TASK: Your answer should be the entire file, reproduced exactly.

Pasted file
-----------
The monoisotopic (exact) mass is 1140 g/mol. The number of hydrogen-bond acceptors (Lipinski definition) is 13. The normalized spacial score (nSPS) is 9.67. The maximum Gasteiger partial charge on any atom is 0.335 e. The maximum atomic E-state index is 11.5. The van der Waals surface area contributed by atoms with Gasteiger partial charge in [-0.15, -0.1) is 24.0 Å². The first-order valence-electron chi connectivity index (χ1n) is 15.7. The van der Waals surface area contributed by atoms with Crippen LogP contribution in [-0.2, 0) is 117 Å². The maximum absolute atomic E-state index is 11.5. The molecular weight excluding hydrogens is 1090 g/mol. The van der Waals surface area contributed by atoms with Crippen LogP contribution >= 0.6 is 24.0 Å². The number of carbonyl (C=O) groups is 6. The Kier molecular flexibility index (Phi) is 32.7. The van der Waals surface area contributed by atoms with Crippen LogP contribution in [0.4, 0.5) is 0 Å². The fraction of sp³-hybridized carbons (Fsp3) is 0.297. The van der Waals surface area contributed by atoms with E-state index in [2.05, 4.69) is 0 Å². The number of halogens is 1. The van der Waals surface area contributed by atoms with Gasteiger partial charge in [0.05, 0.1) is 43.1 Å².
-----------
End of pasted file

The monoisotopic (exact) mass is 1140 g/mol. The number of hydrogen-bond acceptors (Lipinski definition) is 13. The normalized spacial score (nSPS) is 9.67. The maximum Gasteiger partial charge on any atom is 0.335 e. The maximum atomic E-state index is 11.5. The van der Waals surface area contributed by atoms with Gasteiger partial charge in [-0.15, -0.1) is 24.0 Å². The first-order valence-electron chi connectivity index (χ1n) is 15.7. The van der Waals surface area contributed by atoms with Crippen LogP contribution in [-0.2, 0) is 117 Å². The maximum absolute atomic E-state index is 11.5. The molecular weight excluding hydrogens is 1090 g/mol. The van der Waals surface area contributed by atoms with Crippen LogP contribution >= 0.6 is 24.0 Å². The number of carbonyl (C=O) groups is 6. The Kier molecular flexibility index (Phi) is 32.7. The van der Waals surface area contributed by atoms with Crippen LogP contribution in [0.4, 0.5) is 0 Å². The fraction of sp³-hybridized carbons (Fsp3) is 0.297. The van der Waals surface area contributed by atoms with E-state index in [2.05, 4.69) is 0 Å². The number of halogens is 1. The van der Waals surface area contributed by atoms with Gasteiger partial charge in [0.05, 0.1) is 43.1 Å².